Published On: Sat, Mar 3rd, 2018

South Africa show fight but Australia's lead crosses 400

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Despite South Africa making inroads into Australia’s batting, the visitors ended day two 402 runs ahead

Australia 351 and 213 for 9 (Bancroft 53, Morkel 3-42, Maharaj 3-93) lead South Africa 162 by 402 runs
Scorecard and ball-by-ball details

It was a long shot that South Africa could significantly improve their situation on the third day at Kingsmead, and long shots rarely get up. They fought hard, took wickets, fielded well, kept Australia to a fairly modest score – and still ended the day facing a near-record Test chase. It was always likely. The morning began with Australia 189 runs in front, and ready to start their second innings. What South Africa really needed was an all-out 47 a la Cape Town 2011. What they got was Australia on 213 for 9 at stumps.

That meant that for all South Africa’s hard work, little had changed in the match situation. Australia’s lead stood at 402 runs, with the possibility of adding more on the fourth morning. South Africa would need at the very least the fifth-highest successful chase in Test history to win. They would also have to better by 60-plus runs a record that has stood for 60-plus years – the highest target ever successfully chased in a Test in South Africa was 336, achieved on this ground when Neil Harvey struck an unbeaten 151 in 1950.

If South Africa want encouragement, they can look to more recent history. In 2002, also at this venue, they chased down Australia’s target of 335, so the two highest-successful pursuits in South Africa have come at Kingsmead. And the second-highest successful chase in all of Test history was the 414 that South Africa achieved against Australia in Perth in 2008. If the conditions are different, at least some of the players are the same: AB de Villiers made 106 not out in that chase, and Hashim Amla contributed a fifty.

But enough nostalgia. Kingsmead 2018 is all that matters now, and on the third day of the Test, Cameron Bancroft eased some of the immediate pressure on his place in the side with a half-century; Usman Khawaja got out reverse-sweeping before he had reached double-figures; Dean Elgar made Steven Smith his bunny by dismissing him for the second time in Test cricket; Keshav Maharaj took his match tally to eight wickets; Morne Morkel took his career tally to 297; Kagiso Rabada bowled impressively and claimed 2 for 28; and perhaps significantly for the chase, Elgar hurt his hand late in the day.

Bancroft and David Warner started the innings with a solid 56-run partnership but on 28, Warner threw his start away by trying to force Rabada through leg and instead sending a catch to mid-on. Khawaja then completed a disappointing Test personally when he tried to reverse-sweep Maharaj and a catch popped up off his glove to Quinton de Kock, ending his innings on 6.

Australia’s lead was already in comfortable territory but Bancroft still had much to play for, seeking to justify his retention ahead of Matt Renshaw for this tour. If he didn’t fully put his stamp on the position as Warner’s opening partner, he at least showed a glimpse of what he can do, striking 10 fours on his way to a 76-ball half-century, and using his feet well to the spin of Maharaj. At least, for a while. It was that same footwork that brought him undone, when on 53 he failed to reach the pitch of one and Maharaj turned it past his edge to allow an easy stumping.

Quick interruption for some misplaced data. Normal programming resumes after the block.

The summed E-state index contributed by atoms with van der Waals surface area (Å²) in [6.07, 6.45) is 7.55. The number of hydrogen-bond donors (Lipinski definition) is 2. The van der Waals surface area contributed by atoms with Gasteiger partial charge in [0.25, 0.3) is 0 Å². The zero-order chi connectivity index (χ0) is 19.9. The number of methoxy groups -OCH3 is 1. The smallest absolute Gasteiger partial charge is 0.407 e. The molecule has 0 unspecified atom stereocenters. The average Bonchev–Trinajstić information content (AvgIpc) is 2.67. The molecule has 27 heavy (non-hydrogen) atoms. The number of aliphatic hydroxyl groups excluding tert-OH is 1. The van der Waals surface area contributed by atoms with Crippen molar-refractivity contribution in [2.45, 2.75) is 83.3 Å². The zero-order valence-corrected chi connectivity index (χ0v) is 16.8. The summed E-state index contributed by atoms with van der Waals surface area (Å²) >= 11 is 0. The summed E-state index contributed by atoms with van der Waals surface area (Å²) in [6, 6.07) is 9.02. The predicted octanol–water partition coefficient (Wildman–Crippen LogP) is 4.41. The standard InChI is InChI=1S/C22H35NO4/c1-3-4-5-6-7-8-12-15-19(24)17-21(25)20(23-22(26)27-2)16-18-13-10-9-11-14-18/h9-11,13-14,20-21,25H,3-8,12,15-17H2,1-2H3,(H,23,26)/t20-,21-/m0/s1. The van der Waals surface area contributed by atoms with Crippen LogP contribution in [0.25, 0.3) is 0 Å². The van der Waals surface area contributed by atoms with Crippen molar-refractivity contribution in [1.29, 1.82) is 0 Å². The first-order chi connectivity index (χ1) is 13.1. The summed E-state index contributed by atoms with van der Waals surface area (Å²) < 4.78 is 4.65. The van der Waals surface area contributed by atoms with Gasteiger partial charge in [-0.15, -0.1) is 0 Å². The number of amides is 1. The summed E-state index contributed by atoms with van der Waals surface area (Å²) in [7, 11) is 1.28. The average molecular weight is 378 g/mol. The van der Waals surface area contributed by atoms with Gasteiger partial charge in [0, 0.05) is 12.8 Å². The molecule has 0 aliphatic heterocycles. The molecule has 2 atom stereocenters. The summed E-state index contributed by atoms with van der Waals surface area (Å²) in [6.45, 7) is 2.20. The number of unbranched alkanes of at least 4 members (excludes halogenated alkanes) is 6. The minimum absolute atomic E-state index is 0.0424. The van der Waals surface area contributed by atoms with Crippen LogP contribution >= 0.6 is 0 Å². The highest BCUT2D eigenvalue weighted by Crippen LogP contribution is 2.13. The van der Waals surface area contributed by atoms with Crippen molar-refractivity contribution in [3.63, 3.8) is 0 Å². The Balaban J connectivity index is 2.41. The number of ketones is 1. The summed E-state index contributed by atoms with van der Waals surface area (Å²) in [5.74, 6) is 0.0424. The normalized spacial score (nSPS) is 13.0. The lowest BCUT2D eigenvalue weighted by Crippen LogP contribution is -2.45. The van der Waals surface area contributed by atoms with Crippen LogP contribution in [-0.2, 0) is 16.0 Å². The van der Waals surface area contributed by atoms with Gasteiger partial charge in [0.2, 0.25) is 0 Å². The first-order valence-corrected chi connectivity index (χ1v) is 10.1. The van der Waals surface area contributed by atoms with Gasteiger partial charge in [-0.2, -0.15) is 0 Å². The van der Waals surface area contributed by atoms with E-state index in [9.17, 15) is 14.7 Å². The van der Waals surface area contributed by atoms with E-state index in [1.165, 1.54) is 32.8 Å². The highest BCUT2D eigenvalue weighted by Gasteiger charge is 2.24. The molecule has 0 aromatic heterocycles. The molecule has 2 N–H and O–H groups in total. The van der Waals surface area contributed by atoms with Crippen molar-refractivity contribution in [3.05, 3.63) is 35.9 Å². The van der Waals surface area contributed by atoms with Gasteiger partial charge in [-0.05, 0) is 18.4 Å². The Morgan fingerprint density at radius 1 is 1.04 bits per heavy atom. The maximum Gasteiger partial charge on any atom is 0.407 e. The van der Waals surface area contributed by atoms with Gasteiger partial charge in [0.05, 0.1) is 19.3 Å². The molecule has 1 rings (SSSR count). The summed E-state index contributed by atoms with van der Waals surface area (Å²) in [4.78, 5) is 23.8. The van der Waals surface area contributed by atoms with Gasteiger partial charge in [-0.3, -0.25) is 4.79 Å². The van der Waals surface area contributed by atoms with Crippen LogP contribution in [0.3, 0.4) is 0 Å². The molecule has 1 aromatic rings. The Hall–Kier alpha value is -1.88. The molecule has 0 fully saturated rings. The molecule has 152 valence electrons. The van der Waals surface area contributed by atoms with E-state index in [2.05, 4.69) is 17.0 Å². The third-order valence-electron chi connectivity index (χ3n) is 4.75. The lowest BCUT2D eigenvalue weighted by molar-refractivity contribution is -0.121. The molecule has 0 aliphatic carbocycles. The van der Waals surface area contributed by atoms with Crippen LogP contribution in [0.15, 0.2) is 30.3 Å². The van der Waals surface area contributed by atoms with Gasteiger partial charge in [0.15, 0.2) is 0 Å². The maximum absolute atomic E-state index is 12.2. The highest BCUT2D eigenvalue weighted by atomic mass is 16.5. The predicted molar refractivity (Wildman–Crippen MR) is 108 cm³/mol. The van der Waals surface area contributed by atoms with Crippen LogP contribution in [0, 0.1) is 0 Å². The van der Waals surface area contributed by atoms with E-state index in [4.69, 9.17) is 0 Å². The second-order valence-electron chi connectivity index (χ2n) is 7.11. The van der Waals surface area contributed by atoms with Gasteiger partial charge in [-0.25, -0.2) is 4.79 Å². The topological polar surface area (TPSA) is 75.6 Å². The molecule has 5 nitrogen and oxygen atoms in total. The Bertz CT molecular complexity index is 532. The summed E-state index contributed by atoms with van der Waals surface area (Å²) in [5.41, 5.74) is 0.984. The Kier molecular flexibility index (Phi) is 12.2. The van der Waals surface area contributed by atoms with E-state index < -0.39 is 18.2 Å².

Left-arm spin also accounted for Smith, but from an unlikely source. Faf du Plessis took a gamble on the part-time spin of Elgar and it immediately paid off, when on 38 Smith tried to sweep and was lbw. Remarkably, it was the second time in Tests that Elgar, who has 14 wickets from 46 Tests, had dismissed Smith, the world’s best Test batsman. Four years ago almost to the day, he had bowled Smith in Cape Town with a hop so long it could have won Olympic gold in the triple jump.

Smith had already survived a close call on 30 when he was adjudged not out lbw to Maharaj, and South Africa’s review found that – by the slimmest of margins – he had been struck in the umpire’s call zone on off stump. In general, South Africa might have been frustrated by close calls going against them on the third day, though du Plessis was also saved from wasting reviews on two occasions when the umpire Kumar Dharmasena decided he had taken too long.

South Africa continued to pick up wickets fairly regularly. Mitchell Marsh edged to slip off Rabada for 6, Tim Paine was taken at slip off Maharaj for 14, Shaun Marsh spent 99 balls over 33 before he too edged to second slip off Morkel, and Nathan Lyon likewise sent a catch into the cordon off Morkel. The one who wasn’t caught behind the wicket was Mitchell Starc, who crunched Morkel to cover, where Elgar took a sharp catch but immediately left the field for medical attention to his hand.

The day finished – early once again, due to bad light – with Pat Cummins on 17 and Josh Hazlewood on 4. And with South Africa, for all their best efforts, no better off than they were 24 hours earlier.

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